From the Junior School head's desk: 26 October 2023


I know nothing about rugby. Even referring to last weekend’s semi-final match and what was variously called the Boks’ late, last-gasp or ugly win (depending on your loyalties) against their English counterparts feels like a stretch to me – but the headlines and the noise they generated over the idea of winning, not really winning, just losing, and defeat made me think.

I spent Saturday morning attending Little Saints’ magical production of The Ocean’s Got Talent and marvelling at the work on display at the art exhibition in the foyer of The Edge before rushing to St Stithians to watch the last few events on the programme at the annual inter-school Prestige Athletics meet.

St Mary’s was in the lead when I arrived, and despite suffering some exhilarating losses in the final round of relay races, the girls achieved a comfortable victory. The usual, mostly good-natured comments of “What do you feed them?” did the rounds among the heads of schools and the coaches, and the atmosphere of friendly rivalry kept me from dwelling too much on my answer – only later, when I recalled our experience at Prestige the previous year (mistakes made, batons dropped) did I revisit the question with anything like intent.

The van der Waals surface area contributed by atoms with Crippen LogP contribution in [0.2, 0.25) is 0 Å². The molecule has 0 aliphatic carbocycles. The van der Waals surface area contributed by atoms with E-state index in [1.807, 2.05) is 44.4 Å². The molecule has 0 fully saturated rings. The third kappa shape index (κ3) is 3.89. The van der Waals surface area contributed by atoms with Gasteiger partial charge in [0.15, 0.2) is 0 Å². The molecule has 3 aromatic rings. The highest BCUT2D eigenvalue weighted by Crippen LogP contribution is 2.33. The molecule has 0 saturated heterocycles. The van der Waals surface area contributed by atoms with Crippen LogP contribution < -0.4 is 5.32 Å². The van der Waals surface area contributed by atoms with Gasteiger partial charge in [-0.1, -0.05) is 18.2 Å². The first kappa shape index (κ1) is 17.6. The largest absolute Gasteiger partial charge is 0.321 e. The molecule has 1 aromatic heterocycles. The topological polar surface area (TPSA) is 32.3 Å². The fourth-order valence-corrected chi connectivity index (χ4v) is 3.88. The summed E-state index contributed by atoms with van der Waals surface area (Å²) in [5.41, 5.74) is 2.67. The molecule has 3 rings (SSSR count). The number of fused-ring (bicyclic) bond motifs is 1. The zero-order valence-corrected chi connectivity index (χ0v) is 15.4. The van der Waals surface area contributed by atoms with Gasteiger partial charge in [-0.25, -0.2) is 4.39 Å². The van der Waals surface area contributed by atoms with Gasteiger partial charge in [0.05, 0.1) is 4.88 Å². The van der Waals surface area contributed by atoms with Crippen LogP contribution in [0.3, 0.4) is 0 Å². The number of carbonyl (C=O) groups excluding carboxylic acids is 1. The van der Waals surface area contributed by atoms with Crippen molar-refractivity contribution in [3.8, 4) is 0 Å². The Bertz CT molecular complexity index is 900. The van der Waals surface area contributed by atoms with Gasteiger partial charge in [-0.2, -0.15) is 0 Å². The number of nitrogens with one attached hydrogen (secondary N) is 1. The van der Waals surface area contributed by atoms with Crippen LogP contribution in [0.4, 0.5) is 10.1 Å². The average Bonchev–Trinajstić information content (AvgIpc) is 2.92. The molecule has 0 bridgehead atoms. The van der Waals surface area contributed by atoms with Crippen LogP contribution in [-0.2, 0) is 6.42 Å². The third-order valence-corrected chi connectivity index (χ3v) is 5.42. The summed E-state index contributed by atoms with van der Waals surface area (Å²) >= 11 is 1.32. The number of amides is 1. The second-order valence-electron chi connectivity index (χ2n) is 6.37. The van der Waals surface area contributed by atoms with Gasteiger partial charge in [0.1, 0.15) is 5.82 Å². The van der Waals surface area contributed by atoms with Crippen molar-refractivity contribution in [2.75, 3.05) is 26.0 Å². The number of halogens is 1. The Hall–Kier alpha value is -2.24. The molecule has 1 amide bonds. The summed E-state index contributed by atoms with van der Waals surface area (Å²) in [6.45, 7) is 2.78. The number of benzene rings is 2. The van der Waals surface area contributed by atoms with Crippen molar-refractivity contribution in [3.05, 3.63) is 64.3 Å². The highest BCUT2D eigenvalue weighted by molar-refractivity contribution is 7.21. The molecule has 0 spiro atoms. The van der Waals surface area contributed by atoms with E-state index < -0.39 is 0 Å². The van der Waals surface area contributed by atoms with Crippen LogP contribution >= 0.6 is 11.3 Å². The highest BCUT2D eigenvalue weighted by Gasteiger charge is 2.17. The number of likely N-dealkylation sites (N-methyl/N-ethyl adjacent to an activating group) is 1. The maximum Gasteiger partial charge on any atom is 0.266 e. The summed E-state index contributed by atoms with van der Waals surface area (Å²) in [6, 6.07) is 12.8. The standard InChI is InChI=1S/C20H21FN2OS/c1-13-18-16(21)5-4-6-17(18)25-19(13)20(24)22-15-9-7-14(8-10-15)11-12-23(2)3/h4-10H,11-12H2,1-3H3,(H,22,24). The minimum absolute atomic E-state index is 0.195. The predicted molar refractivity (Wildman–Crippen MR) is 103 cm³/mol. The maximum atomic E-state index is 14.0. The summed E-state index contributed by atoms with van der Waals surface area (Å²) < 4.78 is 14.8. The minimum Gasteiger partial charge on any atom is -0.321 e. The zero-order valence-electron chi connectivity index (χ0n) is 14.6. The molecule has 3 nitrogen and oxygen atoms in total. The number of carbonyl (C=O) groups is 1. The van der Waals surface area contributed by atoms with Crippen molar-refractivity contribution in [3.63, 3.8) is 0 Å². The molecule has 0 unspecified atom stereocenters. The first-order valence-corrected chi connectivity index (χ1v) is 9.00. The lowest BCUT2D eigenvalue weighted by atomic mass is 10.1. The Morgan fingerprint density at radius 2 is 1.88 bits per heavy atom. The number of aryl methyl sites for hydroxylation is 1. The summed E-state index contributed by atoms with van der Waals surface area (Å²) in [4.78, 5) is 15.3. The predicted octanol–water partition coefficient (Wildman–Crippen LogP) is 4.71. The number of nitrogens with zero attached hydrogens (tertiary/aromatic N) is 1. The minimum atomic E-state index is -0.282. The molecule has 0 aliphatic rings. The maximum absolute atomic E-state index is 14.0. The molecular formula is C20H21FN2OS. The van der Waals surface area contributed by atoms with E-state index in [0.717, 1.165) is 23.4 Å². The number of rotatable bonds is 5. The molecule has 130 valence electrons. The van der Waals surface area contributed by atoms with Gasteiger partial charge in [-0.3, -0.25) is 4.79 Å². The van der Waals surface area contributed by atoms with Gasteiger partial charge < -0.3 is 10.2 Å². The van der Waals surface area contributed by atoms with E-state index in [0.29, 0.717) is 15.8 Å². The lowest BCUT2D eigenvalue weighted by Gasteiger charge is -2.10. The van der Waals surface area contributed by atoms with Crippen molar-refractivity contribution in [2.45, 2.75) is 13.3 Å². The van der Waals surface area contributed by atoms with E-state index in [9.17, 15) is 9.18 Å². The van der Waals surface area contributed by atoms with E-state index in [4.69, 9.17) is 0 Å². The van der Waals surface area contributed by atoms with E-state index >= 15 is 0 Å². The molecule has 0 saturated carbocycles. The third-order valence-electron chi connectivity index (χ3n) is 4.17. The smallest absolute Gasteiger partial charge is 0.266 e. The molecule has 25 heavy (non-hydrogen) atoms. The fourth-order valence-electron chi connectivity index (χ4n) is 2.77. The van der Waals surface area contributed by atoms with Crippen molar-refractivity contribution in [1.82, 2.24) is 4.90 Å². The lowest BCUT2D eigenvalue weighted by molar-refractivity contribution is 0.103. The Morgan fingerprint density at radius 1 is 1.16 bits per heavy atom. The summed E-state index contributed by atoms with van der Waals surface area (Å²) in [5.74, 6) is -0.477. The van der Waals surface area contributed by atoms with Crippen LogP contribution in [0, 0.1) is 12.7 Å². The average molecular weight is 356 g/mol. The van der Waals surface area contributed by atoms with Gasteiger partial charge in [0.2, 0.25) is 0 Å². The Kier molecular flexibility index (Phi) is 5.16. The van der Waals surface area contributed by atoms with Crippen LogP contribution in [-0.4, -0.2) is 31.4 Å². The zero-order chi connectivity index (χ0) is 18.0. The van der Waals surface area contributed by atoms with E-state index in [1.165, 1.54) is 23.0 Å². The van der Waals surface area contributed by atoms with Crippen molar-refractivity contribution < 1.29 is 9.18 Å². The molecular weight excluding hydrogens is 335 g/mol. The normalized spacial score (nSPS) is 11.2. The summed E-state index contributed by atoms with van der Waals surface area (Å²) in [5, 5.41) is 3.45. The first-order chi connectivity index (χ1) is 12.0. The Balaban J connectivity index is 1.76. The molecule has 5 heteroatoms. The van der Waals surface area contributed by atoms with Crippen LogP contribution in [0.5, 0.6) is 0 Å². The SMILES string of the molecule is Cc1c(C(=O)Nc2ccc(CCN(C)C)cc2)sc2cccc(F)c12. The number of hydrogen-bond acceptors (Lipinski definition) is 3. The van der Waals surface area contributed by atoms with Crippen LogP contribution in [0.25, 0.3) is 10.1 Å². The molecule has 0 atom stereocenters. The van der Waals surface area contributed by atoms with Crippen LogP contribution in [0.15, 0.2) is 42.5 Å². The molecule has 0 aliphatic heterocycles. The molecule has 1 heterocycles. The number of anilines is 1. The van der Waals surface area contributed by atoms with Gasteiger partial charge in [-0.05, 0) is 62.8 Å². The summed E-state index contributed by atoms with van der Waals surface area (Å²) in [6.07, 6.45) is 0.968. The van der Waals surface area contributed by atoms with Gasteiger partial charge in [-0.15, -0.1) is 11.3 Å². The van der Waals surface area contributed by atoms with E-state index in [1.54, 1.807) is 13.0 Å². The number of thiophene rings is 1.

What do we “feed” our girls? On days when everything goes our way, I know the answer other schools might offer is “A diet of winning at all costs”. The way the question is phrased, the blunt transaction it describes, misses the point. It’s not what we “feed” our girls (as if education were ever a matter of consumption only), but the appetite we – our community – creates in them: an appetite for experience, opportunity, endeavour; the chance they believe they have of winning, and by extension, losing, on the day. When Kipling tells us in his poem If (a poem he rightly recognised as being “anthologised to weariness”) to “meet with Triumph and Disaster/And treat those two impostors just the same”, the point is not just that we must take the bad with the good, but more fundamentally that we must recognise the chancy, transient nature of both – and the fact that we are defined by neither.

We do not realise any of our values through the twin poles of winning and losing; we realise our values through the vagaries of participation, putting ourselves out there, doing our best, trying and failing, acknowledging our fallibility, and being as surprised by unexpected flaws as we are by newly discovered strengths. What remains when all the noise dies down – and there is noise – is the appetite for learning, changing, doing it all over again.

We find ourselves and define ourselves in the daily experience of being at school – and schools, as I never tire of saying, are places of change. We need to reflect honestly on the range of experience at a school that has the ideal of community as one of its values – something that we are always working on and towards, not a destination at which we have arrived. After all, the community is what makes it possible for us to know who we are when others might want to use our performance on a day to put us in our place.


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